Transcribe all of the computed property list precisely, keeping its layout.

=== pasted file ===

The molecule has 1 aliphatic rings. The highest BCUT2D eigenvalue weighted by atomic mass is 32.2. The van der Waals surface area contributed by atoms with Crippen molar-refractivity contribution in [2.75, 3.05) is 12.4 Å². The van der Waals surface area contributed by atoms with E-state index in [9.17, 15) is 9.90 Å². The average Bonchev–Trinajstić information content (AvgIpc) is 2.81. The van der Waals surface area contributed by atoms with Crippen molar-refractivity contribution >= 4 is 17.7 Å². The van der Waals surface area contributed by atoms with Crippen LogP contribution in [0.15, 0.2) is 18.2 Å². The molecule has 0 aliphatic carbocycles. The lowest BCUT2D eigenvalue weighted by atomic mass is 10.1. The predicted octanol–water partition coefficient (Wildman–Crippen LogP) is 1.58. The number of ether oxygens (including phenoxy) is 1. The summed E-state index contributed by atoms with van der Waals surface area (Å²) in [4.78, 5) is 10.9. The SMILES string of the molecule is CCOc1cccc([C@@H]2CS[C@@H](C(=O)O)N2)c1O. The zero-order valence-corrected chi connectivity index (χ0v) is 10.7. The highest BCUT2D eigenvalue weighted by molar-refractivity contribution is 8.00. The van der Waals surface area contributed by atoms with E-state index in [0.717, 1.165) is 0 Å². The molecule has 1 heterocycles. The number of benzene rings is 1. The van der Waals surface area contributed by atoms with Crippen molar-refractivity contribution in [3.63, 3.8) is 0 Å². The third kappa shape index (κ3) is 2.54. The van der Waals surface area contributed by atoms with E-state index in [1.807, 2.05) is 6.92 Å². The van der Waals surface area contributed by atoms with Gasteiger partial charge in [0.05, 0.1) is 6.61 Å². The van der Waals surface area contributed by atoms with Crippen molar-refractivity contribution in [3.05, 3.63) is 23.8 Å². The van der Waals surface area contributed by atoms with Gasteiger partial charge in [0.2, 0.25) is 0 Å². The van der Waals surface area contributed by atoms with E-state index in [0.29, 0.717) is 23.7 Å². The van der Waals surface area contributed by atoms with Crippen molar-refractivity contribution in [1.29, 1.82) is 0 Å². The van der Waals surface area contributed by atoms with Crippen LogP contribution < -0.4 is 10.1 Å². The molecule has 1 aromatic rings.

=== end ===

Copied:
The molecule has 1 aliphatic rings. The highest BCUT2D eigenvalue weighted by atomic mass is 32.2. The van der Waals surface area contributed by atoms with Crippen molar-refractivity contribution in [2.75, 3.05) is 12.4 Å². The van der Waals surface area contributed by atoms with E-state index in [9.17, 15) is 9.90 Å². The average Bonchev–Trinajstić information content (AvgIpc) is 2.81. The van der Waals surface area contributed by atoms with Crippen molar-refractivity contribution >= 4 is 17.7 Å². The van der Waals surface area contributed by atoms with Crippen LogP contribution in [0.15, 0.2) is 18.2 Å². The molecule has 0 aliphatic carbocycles. The lowest BCUT2D eigenvalue weighted by atomic mass is 10.1. The predicted octanol–water partition coefficient (Wildman–Crippen LogP) is 1.58. The number of ether oxygens (including phenoxy) is 1. The summed E-state index contributed by atoms with van der Waals surface area (Å²) in [4.78, 5) is 10.9. The SMILES string of the molecule is CCOc1cccc([C@@H]2CS[C@@H](C(=O)O)N2)c1O. The zero-order valence-corrected chi connectivity index (χ0v) is 10.7. The highest BCUT2D eigenvalue weighted by molar-refractivity contribution is 8.00. The van der Waals surface area contributed by atoms with E-state index in [0.717, 1.165) is 0 Å². The molecule has 1 heterocycles. The number of benzene rings is 1. The van der Waals surface area contributed by atoms with Crippen molar-refractivity contribution in [3.63, 3.8) is 0 Å². The third kappa shape index (κ3) is 2.54. The van der Waals surface area contributed by atoms with E-state index in [1.807, 2.05) is 6.92 Å². The van der Waals surface area contributed by atoms with Gasteiger partial charge in [0.05, 0.1) is 6.61 Å². The van der Waals surface area contributed by atoms with Crippen molar-refractivity contribution in [3.05, 3.63) is 23.8 Å². The van der Waals surface area contributed by atoms with Gasteiger partial charge in [0.2, 0.25) is 0 Å². The van der Waals surface area contributed by atoms with E-state index in [0.29, 0.717) is 23.7 Å². The van der Waals surface area contributed by atoms with Crippen molar-refractivity contribution in [1.29, 1.82) is 0 Å². The van der Waals surface area contributed by atoms with Crippen LogP contribution < -0.4 is 10.1 Å². The molecule has 1 aromatic rings.